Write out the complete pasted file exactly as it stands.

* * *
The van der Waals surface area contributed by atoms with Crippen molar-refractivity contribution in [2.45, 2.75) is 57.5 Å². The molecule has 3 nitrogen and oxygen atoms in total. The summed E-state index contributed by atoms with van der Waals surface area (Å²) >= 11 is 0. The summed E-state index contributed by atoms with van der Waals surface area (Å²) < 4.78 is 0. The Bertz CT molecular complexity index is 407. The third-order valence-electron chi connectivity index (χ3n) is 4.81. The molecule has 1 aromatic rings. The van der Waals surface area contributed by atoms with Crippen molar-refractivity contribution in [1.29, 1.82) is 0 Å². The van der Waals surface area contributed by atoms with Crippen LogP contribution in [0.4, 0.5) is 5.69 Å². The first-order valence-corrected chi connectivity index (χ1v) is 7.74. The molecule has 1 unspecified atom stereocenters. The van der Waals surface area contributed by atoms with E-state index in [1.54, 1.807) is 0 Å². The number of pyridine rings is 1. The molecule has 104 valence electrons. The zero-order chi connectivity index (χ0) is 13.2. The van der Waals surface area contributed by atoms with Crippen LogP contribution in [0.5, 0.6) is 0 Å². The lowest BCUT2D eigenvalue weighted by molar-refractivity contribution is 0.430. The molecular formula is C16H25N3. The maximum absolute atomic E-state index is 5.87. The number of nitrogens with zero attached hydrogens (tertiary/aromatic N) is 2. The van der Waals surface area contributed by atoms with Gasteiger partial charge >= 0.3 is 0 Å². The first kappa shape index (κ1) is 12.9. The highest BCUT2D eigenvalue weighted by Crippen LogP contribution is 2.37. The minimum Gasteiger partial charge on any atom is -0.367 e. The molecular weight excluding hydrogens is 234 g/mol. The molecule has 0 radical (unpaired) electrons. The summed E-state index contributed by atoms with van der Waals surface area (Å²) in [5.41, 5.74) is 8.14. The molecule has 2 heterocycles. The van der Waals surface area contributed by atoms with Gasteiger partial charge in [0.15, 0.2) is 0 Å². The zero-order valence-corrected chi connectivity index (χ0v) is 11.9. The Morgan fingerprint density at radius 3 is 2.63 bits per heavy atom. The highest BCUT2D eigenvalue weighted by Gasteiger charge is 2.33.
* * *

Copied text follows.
The van der Waals surface area contributed by atoms with Crippen molar-refractivity contribution in [2.45, 2.75) is 57.5 Å². The molecule has 3 nitrogen and oxygen atoms in total. The summed E-state index contributed by atoms with van der Waals surface area (Å²) >= 11 is 0. The summed E-state index contributed by atoms with van der Waals surface area (Å²) < 4.78 is 0. The Bertz CT molecular complexity index is 407. The third-order valence-electron chi connectivity index (χ3n) is 4.81. The molecule has 1 aromatic rings. The van der Waals surface area contributed by atoms with Crippen molar-refractivity contribution in [1.29, 1.82) is 0 Å². The van der Waals surface area contributed by atoms with Crippen LogP contribution in [0.4, 0.5) is 5.69 Å². The first-order valence-corrected chi connectivity index (χ1v) is 7.74. The molecule has 1 unspecified atom stereocenters. The van der Waals surface area contributed by atoms with E-state index in [1.54, 1.807) is 0 Å². The number of pyridine rings is 1. The molecule has 104 valence electrons. The zero-order chi connectivity index (χ0) is 13.2. The van der Waals surface area contributed by atoms with Crippen LogP contribution in [0.5, 0.6) is 0 Å². The lowest BCUT2D eigenvalue weighted by molar-refractivity contribution is 0.430. The molecular formula is C16H25N3. The maximum absolute atomic E-state index is 5.87. The number of nitrogens with zero attached hydrogens (tertiary/aromatic N) is 2. The van der Waals surface area contributed by atoms with Gasteiger partial charge >= 0.3 is 0 Å². The first kappa shape index (κ1) is 12.9. The highest BCUT2D eigenvalue weighted by Crippen LogP contribution is 2.37. The minimum Gasteiger partial charge on any atom is -0.367 e. The molecular weight excluding hydrogens is 234 g/mol. The molecule has 0 radical (unpaired) electrons. The summed E-state index contributed by atoms with van der Waals surface area (Å²) in [5.41, 5.74) is 8.14. The molecule has 2 heterocycles. The van der Waals surface area contributed by atoms with Gasteiger partial charge in [0.15, 0.2) is 0 Å². The zero-order valence-corrected chi connectivity index (χ0v) is 11.9. The Morgan fingerprint density at radius 3 is 2.63 bits per heavy atom. The highest BCUT2D eigenvalue weighted by Gasteiger charge is 2.33.